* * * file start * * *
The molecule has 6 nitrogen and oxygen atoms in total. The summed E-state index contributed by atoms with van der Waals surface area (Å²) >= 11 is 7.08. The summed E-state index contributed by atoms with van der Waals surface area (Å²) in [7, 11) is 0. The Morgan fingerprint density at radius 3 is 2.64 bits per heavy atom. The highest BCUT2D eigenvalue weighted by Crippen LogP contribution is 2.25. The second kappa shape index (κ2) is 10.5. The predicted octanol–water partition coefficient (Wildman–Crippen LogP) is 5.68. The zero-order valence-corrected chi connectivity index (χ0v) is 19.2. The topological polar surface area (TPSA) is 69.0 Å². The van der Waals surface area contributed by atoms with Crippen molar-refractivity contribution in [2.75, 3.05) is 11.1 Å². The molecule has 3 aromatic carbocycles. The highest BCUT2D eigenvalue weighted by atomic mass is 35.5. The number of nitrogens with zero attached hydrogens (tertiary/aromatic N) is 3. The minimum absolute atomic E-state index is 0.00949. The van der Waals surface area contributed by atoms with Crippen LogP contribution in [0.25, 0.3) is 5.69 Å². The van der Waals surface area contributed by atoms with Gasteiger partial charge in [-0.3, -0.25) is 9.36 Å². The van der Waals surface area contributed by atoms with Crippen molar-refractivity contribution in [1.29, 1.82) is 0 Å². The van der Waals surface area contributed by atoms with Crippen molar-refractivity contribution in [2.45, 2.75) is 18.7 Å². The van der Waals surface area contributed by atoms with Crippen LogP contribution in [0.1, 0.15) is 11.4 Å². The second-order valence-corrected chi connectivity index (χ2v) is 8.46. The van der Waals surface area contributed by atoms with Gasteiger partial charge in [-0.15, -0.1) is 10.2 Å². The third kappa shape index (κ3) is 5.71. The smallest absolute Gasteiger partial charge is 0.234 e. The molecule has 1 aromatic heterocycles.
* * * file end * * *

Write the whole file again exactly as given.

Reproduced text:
The molecule has 6 nitrogen and oxygen atoms in total. The summed E-state index contributed by atoms with van der Waals surface area (Å²) >= 11 is 7.08. The summed E-state index contributed by atoms with van der Waals surface area (Å²) in [7, 11) is 0. The Morgan fingerprint density at radius 3 is 2.64 bits per heavy atom. The highest BCUT2D eigenvalue weighted by Crippen LogP contribution is 2.25. The second kappa shape index (κ2) is 10.5. The predicted octanol–water partition coefficient (Wildman–Crippen LogP) is 5.68. The zero-order valence-corrected chi connectivity index (χ0v) is 19.2. The topological polar surface area (TPSA) is 69.0 Å². The van der Waals surface area contributed by atoms with Crippen molar-refractivity contribution in [2.75, 3.05) is 11.1 Å². The molecule has 3 aromatic carbocycles. The highest BCUT2D eigenvalue weighted by atomic mass is 35.5. The number of nitrogens with zero attached hydrogens (tertiary/aromatic N) is 3. The minimum absolute atomic E-state index is 0.00949. The van der Waals surface area contributed by atoms with Crippen LogP contribution in [0.25, 0.3) is 5.69 Å². The van der Waals surface area contributed by atoms with Gasteiger partial charge in [-0.3, -0.25) is 9.36 Å². The van der Waals surface area contributed by atoms with Crippen molar-refractivity contribution in [1.29, 1.82) is 0 Å². The van der Waals surface area contributed by atoms with Crippen molar-refractivity contribution in [2.45, 2.75) is 18.7 Å². The van der Waals surface area contributed by atoms with Crippen LogP contribution in [0.1, 0.15) is 11.4 Å². The second-order valence-corrected chi connectivity index (χ2v) is 8.46. The van der Waals surface area contributed by atoms with Gasteiger partial charge in [-0.15, -0.1) is 10.2 Å². The third kappa shape index (κ3) is 5.71. The smallest absolute Gasteiger partial charge is 0.234 e. The molecule has 1 aromatic heterocycles.